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pemberton growth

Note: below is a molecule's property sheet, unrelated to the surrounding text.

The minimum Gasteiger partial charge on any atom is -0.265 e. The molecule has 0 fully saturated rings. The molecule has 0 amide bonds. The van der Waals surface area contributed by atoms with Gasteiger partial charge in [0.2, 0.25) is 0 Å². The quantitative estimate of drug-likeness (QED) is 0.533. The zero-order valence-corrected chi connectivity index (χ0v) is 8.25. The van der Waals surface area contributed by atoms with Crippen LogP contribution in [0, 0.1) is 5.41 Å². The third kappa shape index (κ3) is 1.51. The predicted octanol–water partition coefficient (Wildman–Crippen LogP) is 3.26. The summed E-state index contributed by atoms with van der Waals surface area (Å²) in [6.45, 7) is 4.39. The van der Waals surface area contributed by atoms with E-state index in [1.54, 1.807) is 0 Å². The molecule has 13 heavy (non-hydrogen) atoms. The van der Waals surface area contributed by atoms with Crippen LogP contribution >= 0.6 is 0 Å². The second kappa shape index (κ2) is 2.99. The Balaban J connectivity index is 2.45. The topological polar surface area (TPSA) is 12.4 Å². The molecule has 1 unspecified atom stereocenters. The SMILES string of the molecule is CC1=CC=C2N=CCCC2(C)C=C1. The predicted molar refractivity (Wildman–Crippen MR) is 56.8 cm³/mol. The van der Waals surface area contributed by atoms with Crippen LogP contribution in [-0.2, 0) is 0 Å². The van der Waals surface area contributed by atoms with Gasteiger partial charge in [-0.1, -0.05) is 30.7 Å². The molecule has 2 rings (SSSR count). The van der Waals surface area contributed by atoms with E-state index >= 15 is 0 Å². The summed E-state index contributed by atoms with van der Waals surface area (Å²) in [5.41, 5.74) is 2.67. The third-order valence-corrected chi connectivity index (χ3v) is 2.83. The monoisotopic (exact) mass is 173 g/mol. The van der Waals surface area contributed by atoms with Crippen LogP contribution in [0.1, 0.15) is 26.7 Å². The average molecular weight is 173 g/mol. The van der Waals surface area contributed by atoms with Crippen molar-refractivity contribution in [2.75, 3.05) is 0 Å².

Pemberton's plan may pull off the gas By Oona Woods Pemberton's Official Community Plan is on the final leg of its re-working marathon. Council is expecting the draft copy of its new OCP back from the planning department in the next few weeks. This will be the first new draft, after going through the public review process late last year. In 1997 it became apparent that Pemberton, Whistler's older sibling, was going a little development crazy. The growth rate had reached 70 per cent and 50 per cent of the residents of the area had arrived within the previous five years. Council decided it needed to re-think its OCP. The original plan was written back in 1994. Mayor Cathy McLeod says she won't speculate on what will be in the document when it returns. "The last OCP had a few lines in it that talked about 'promoting growth'. I'd hazard a guess there will be no more lines like that. I'd say it may be more about working towards sustainability." Two weeks ago council was presented with a petition signed by approximately 125 area residents calling for a slowing down of growth in Pemberton. "We were aware that the petition was in the loop," says McLeod. "It was reflecting a lot of the discomfort the whole community has had around the rapid pace of growth." The petition said: "In an effort to save our small-town way of life, we propose that the Village of Pemberton and SLRD adopt a by-law and amend the official community plan to limit the issuing of building permits for new residences to a number that will accommodate a 0-5 per cent annual population growth in Pemberton and area for a 20 kilometre radius." Councillor Bruce MacFayden took issue with the demographics of the people that signed it. "A lot of the people that signed it are from outside of the village, or are renting, or are people that have moved up from Whistler... I think that if we're going to start building fences they should be fences to keep the community safe and stable, not to keep people out. We're all in this together." MacFayden also says that it is impossible to control the market forces that spur on development. "In a democratic system there's no way you can limit growth. You can restrict building permits and create onerous bylaws but if a person owns property that's zoned and that person wishes to develop, and they comply with the bylaws, how can we refuse?" MacFayden says it is down to what is economically viable. "As long as Pemberton is less expensive than Whistler people will come here. When they cease to do that they (the properties) won't sell. That's the free enterprise system we live under." McLeod feels that there has already been a down shift in the property market. "(The houses) are not selling as rapidly as they used to. Things have eased out here, just like it has in Whistler. The product out there is exceeding the demand. Sometimes market forces take care of it also."

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